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The Necessity of Harmony and Counterpoint to Women Who Are Organists.

The teacher who makes  a specialty of the theoretical side of music is frequently astonished at the peculiar and erroneous views expressed by organ-pupils as to the necessity for the study of harmony and counterpoint. Many organists who play fairly well will, when approached upon this subject, confess frankly that they know little or nothing about it, and say they fail to see why they should devote time and labor to a branch of the profession which is of no practical use to them.

The popular idea seems to be that this subject belongs exclusively to the realm of composition, and that the musician who simply plays or sings has no need for a knowledge of it.

While it is true that many organists do acceptable choir-work without this knowledge, it is equally true that they could do much better work with it; that is, with a clear and thorough understanding of the rules of good part-writing. But, even among those organists who profess to have studied harmony and counterpoint, there are comparatively few who have grasped the subject in such a way as to be able to put it to practical use.

A prominent musician has said that: “Women do not, as a class, grasp counterpoint any more than they do higher mathematics.” If this be true, it is undoubtedly due, in some degree, to the fact that they have failed to realize its importance, and, in consequence, have not entered into the study of harmony with a determination to make it a living element of their musical work. In other words, many of them are content with a smattering of the rudimental principles which makes it possible for them to say: “O yes! I have studied harmony.”

One or two cases that have come under personal notice will suffice to show the tendency to superficial work in this beautiful and important study:

A young lady who was teaching piano and organ in a seminary applied for lessons in harmony. She had studied this branch for several months, but wished to take a position as church-organist and felt unequal to it “because she could not modulate from one key to another.” She stated frankly that this was her only reason for wishing to continue the study. When it came to a simple ear-test as to key-relationship, she proved to be unable to distinguish the degrees of the diatonic scale when struck at random on the piano. Another teacher went to New York for study in voice culture, and while there took five lessons in harmony from one of the best contrapuntists in the city in order that she might announce herself as his pupil.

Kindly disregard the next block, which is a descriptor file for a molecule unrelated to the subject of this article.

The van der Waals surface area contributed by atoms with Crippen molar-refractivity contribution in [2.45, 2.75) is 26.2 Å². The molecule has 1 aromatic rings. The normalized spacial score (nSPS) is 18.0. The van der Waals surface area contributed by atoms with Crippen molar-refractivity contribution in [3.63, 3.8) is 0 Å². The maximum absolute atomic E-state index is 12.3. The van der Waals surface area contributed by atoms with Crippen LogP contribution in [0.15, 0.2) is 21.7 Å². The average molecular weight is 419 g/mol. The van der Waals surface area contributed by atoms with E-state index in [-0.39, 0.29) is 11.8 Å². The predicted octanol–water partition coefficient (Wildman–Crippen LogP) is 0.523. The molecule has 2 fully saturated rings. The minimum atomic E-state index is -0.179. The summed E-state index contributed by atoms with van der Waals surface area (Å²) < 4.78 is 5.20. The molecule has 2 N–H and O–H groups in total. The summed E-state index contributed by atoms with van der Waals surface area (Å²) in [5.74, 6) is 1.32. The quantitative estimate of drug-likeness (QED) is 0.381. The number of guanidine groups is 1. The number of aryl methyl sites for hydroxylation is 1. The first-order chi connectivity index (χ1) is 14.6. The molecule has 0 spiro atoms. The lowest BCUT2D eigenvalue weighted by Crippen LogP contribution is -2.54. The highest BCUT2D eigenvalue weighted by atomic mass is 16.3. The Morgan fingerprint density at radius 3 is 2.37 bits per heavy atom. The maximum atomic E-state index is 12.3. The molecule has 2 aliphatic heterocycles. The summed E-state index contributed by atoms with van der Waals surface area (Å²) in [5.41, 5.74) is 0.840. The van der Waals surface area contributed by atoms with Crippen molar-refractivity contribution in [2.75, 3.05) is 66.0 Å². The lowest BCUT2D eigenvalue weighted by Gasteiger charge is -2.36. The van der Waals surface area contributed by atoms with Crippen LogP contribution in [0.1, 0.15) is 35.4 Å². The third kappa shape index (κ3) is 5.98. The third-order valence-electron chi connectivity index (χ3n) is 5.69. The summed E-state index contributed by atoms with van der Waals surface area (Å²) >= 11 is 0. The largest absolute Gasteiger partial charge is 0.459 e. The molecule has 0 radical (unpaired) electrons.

It may be true that women do not grasp the higher forms of theoretical study, but it remains yet to be proved that they cannot do so. The chances are that, when they become thoroughly awakened to the importance of serious study in this direction, they will set to work and master it just as they have mastered law, medicine, and other subjects for which they were formerly considered totally unfit.

In this age of hurry and rush there are very few persons willing to spend time upon a study that seems to promise no practical benefit; consequently it devolves upon every conscientious teacher to impress upon his pupils the practical good of harmony and counterpoint. Let him prove to them that these branches are not a collection of dry, uninteresting rules, but the very life and spirit of all good music, whether chordal or contrapuntal. Let him show them that here is found the open door to the delights of transposition, modulation, improvisation, etc. Once convinced of these facts, they will set about the study with more serious purpose and with a determination to overcome its difficulties and make it of practical use in choir-work. Having gained a thorough understanding of the fundamental principles of harmony, the majority of students will become so enamored with its logical beauty that they will require no further urging to take up the higher branches of counterpoint, fugue, and canon.—Emma Louise Ashford.

 

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